"It's neat when you drive down in the corner and you've got to pitch the car sideways and wait for it to grip."
    That's not the only aspect of tires here to keep an eye on.
    How long do tires show grip before they start to fall off in speed?
   "In the Cup race everybody is going get tires.
     "At the end of the Cup race, the decision to take tires -- two tires or four tires -- I think there will be people taking tires all the way up to six or eight laps to go. 
    "So the race could be really dynamic at the end."


  Jeff Burton: Looking for his first championship (Photo: Getty Images for NASCAR)

   Jeff Burton agrees that racing at this track is fun. In fact most drivers pick this as one of their favorite tracks....which makes NASCAR's decision to cut the track's annual March race all the more surprising.
    Burton: "I made a comment here last year during the race 'Are you sure we're not in Rockingham?'
   "The place was so slick. The speed fell off so much...which is why it's fun.
    "The cars move around a lot here. There's a lot of rear movement in the car. It's a very, very difficult race track.
    "And this race track has a bigger personality split from qualifying to racing than anywhere we go. Qualifying is so fast -- crazy fast. And then you get 20 laps into the race and you're like 'My god, you cannot believe how slow it gets.'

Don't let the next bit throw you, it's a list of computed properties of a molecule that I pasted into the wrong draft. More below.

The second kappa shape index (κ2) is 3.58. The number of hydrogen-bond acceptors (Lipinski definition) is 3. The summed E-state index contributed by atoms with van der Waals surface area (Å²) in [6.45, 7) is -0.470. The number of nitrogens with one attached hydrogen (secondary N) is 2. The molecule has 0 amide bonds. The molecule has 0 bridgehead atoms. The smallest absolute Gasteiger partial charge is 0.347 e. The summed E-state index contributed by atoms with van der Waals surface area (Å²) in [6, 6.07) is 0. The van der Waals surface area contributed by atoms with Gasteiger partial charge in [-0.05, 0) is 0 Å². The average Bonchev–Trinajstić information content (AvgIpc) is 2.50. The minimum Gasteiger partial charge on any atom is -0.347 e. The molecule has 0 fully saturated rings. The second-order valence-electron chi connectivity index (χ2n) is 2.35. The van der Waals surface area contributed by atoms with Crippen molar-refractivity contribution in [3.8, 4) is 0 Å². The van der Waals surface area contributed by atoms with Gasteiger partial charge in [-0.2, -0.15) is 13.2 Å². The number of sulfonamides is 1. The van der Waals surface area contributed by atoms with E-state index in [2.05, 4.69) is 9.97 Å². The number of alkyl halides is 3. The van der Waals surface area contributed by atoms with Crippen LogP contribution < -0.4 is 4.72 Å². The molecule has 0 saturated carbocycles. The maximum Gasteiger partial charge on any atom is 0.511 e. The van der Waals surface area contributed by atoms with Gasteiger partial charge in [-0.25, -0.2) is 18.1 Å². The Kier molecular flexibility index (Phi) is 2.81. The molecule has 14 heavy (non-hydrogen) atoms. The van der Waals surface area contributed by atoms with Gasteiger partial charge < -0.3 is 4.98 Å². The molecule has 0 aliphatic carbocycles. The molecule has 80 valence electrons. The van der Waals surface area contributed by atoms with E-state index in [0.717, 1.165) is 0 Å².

"To me that's what's fun about it.
    "That's why you see -- at this track more than anywhere else -- you'll see a car that was really running well and all of a sudden he's not running well anymore. And you'll see a car that wasn't running well and all of a sudden he is running well.
    "Because the track is so slick, small changes make a big difference in how the car drives.
     "But I think it's fun like that."
Indy-car's new boss Randy Bernard: getting no support from the France family's International Speedway Corp. in 2011. And just why? Don't these ISC tracks need more than just NASCAR events to survive? What's really at play here? Maybe more than meets the eye (Photo: Getty Images for NASCAR)


    The Indy Racing League's 2011 schedule should be coming out in a week or so, and it looks like the France family's International Speedway Corp. (ISC) will not host any Indy-car races next season. And that has provoked some questions – why?
   According to one analysis: "It's probably part of the $20 million to $30 million in cost savings the ISC has to come up with.  They promised $20 million to $30 million in cost savings, on only $660 million of revenue, so they need to make dramatic and deep cuts.
    "One has to wonder what about the future of Grand-Am races at ISC properties.
    "With only the usual layoffs, the ISC can't hit the cost savings.  And The Street will spank the stock price if the ISC doesn't hit the mark."
    The IRL charges track promoters about $1.5 million to bring the show to town.
    In contrast NASCAR charges promoters only about $800,000 for Nationwide races. And the crowds are typically a little better.
     Richmond International Raceway, Michigan International Speedway, Chicagoland Speedway, California (Auto Club) Speedway, Watkins Glen, Homestead-Miami, Phoenix International Raceway, and Kansas Speedway – all ISC tracks – have hosted Indy-car races in recent years. But none of those are expected to be on the 2011 schedule.